Welcome to a new series at Carrots! I often get emails and comments asking about various blogging-related things, so I thought it would be fun to answer some of them right here on the blog as a little on-going series. I hope you enjoy it and find it helpful! If you have a question about blogging, feel free to leave it in the comments and I may be able to answer it in a future For the Love of Blogging post.
This week’s question: How do you set the tone of your blog? How do you encourage kindness in the comments? How do you inspire readers to charitably dialogue with each other?
I think there’s two big ways that a blogger should set the tone, the way he/she responds to other bloggers and writers and the way he/she responds to commenters. Because I’ve made plenty of mistakes, I’ve learned a lot about this and I’m sure I still have a lot to learn…
The key word here is charity. If you say anything worth saying, someone will disagree. Not everyone is going to like you. You can have opinions and confidently express them and you should. Tip-toeing around isn’t necessary, but charity is. Stating the truth doesn’t always go hand-in-hand with being “nice.”
BUT criticize bad ideas, not people. If another writer has a piece you disagree with, critique their argument, do not make personal attacks. Say, “what’s problematic with this idea is…” rather than, “Sally Sue’s idiotic claim makes me gag because…” And consider who you are disagreeing with. It’s one thing to write critically about a public figure like Putin. It’s another to lambast a tiny blogger by name about a post only 10 people read.
Argue with charity. If there’s anything you can agree with, note it. Assume the best of the other argument, don’t make it into a straw man. Assume the best of the other writer. And don’t say anything that you wouldn’t want the writer you’re disagreeing with to read. (If you link to their piece, they probably will read it.) It’s hurtful to be personally attacked on someone else’s blog, whether you’re a big blogger, a little blogger, or somewhere in-between. A friend recently wrote a great post that to her surprise (and mine) really offended another blogger who misinterpreted it. Thinking my friend wouldn’t see her post, this blogger wrote about her and also allowed her readers to badmouth my friend in the comments. Even if you did nothing wrong, it’s very hurtful to see that and it’s just not classy blogging! The whole thing could have been avoided if the blogger had assumed the best of my friend and it could have been curtailed if she had been more charitable and encouraged her readers to be charitable as well. Speak with truth, but with charity, and encourage your commenters to do the same. It’s easy to forget that even though you don’t know someone in real life, they are a REAL PERSON with feelings.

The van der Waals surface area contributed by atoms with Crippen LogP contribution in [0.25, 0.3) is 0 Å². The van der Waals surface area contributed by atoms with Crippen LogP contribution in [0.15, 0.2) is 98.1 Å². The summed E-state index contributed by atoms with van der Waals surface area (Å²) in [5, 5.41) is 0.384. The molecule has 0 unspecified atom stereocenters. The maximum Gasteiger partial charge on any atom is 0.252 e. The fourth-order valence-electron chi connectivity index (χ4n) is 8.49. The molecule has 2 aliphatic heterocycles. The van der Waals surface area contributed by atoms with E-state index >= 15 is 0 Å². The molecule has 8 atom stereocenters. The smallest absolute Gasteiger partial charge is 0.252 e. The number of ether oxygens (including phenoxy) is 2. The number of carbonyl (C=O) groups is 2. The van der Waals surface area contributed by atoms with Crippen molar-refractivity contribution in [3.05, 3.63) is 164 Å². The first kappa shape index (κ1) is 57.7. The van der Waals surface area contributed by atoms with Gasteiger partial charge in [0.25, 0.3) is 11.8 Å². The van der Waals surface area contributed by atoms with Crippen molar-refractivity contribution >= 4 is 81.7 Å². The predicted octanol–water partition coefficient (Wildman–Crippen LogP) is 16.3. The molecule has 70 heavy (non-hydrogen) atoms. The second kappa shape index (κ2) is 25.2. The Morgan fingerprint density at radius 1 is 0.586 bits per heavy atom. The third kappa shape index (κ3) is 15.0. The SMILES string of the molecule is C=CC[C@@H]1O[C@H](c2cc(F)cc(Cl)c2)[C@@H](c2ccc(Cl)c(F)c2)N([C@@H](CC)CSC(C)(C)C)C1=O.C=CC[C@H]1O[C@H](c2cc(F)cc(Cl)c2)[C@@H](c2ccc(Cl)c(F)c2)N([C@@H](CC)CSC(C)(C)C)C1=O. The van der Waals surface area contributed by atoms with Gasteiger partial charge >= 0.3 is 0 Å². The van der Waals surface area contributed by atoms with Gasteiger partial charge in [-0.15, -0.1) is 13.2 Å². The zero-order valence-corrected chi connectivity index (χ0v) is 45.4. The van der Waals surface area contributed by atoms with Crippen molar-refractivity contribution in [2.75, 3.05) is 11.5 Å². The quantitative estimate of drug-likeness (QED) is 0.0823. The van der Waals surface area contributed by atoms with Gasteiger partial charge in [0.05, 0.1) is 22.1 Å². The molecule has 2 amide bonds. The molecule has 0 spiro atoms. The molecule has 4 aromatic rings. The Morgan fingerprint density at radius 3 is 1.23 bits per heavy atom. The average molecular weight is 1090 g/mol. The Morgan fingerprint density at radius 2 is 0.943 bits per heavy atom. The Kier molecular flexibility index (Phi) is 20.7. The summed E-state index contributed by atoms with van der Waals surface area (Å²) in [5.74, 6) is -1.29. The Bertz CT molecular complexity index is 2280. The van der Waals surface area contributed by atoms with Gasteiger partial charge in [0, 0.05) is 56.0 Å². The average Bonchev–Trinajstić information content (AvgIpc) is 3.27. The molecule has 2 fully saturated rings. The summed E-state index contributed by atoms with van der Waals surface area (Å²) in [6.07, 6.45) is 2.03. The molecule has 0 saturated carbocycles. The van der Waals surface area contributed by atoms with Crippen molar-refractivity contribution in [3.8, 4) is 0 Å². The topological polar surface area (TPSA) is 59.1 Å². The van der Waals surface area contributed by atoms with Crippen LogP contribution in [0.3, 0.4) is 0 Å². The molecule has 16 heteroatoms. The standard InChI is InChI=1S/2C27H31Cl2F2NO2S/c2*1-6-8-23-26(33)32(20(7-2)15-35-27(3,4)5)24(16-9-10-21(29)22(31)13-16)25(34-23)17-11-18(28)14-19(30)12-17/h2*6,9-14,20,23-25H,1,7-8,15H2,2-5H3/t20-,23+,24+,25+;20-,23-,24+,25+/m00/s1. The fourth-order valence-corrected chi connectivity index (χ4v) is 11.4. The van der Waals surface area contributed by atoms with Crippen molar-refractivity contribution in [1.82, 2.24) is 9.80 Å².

And speaking of comments…..my oh my. The combox can be an ugly place. I am so lucky to have wonderful and kind readers who encourage me and one another in the combox. But if you have an opinion about anything, you will get some nasty comments from somebody. Even if you stand by what you wrote, even if what they said was unwarranted, it hurts.
So first of all, assume the best. Remember, charity is the key word. So assume that a negative comment is meant in the best way possible. Tone is everything and when you’re tired or grumpy or defensive, you can read criticism into a comment that was never meant to be critical.